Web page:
So the question arises if HFT is detrimental to retail traders’ interest or not. It is true that there is no match between the two in any aspect, except that both have been buying and selling in the market. However, an unbiased testimony does reflect some positive aspects. There is a widely accepted view that HFT does provide ‘liquidity’ to the market. Liquidity is a feature with which an individual or group of individuals can buy or sell an instrument in the stock market without causing a drastic change in the price of that instrument. HFT provides sufficient and consistent liquidity relevant to the market participants for frictionless functioning of the stock market. This liquidity helps in reducing the bid-ask spread in stocks and other trading instruments.

In the absence of a sufficient number of shares in the market, it would become practically impossible for retail traders to trade due to wider spreads. HFT firms may sometimes have to suffer losses in the interest of the overall market, which they might cover through their edge over the competition. They can arbitrage and exploit temporary divergences in stock price among different exchanges due to their faster data communication. They can also use their other subjective valuation hedging techniques to mitigate their losses or to generate profits.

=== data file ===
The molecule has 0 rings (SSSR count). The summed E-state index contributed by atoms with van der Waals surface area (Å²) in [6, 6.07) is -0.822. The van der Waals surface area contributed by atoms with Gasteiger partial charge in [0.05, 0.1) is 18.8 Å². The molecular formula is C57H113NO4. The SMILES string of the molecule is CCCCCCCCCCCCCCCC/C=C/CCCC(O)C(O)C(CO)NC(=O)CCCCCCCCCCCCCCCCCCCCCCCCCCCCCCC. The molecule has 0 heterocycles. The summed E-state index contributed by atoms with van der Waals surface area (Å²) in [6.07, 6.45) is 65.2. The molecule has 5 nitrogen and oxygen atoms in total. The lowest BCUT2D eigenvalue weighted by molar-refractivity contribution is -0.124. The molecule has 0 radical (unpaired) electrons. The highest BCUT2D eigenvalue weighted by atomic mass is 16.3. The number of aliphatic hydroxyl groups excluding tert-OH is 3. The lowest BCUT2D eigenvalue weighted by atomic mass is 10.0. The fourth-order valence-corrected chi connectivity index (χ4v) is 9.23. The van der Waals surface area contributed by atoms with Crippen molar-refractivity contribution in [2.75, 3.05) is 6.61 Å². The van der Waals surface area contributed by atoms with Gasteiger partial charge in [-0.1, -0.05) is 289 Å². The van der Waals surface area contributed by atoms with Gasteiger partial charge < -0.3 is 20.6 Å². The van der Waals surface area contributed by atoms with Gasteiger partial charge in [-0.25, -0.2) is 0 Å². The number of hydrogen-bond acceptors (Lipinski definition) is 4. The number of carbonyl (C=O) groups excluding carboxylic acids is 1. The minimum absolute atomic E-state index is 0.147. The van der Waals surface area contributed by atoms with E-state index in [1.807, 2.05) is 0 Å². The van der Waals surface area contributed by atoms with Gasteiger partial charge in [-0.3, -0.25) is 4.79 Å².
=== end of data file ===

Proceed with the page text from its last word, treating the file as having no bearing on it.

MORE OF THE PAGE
In contrast, there is another opinion that the liquidity provided by the HFTs is very volatile or short lived. It is so volatile that retail traders can’t even take advantage of the available opportunities. Also, there is no specific answer to the events like the 2010 crash in DJIA. On the 6th of May 2010, the market actually opened under pressure due to bad global economic news.

HF Algorithms considered the decline as a short term opportunity and started buying. But when the market kept on slipping, the algorithms also started dumping and booking losses. As everybody started selling, there were no buy orders left in the market which led to a flash crash. DJIA had a sharp decline of 600 points in just 5 minutes. However, it covered almost all of it in the next 20 minutes. Later reports concluded that HFT was not responsible for causing the flash crash but they contributed to it due to their urgency to stay ahead of other participants.

In the final remarks, we can say that any technological development brings with itself both the brighter and the darker side. As an example, nuclear technology can be exploited as an efficient source of energy but can also be used for making nuclear bombs. HFTs provide liquidity to the market but at the same time, it may harm the interest of other market participants in one way or the other. An algorithm is just a set of instructions given to a computer, so that it grabs buy and sell opportunities. It does not have emotions to protect or hurt retail traders. In fact, retail orders are too small to fill their baskets. The reality is that, the competition is among the algorithms itself as they have been trying to predict each other’s next moves.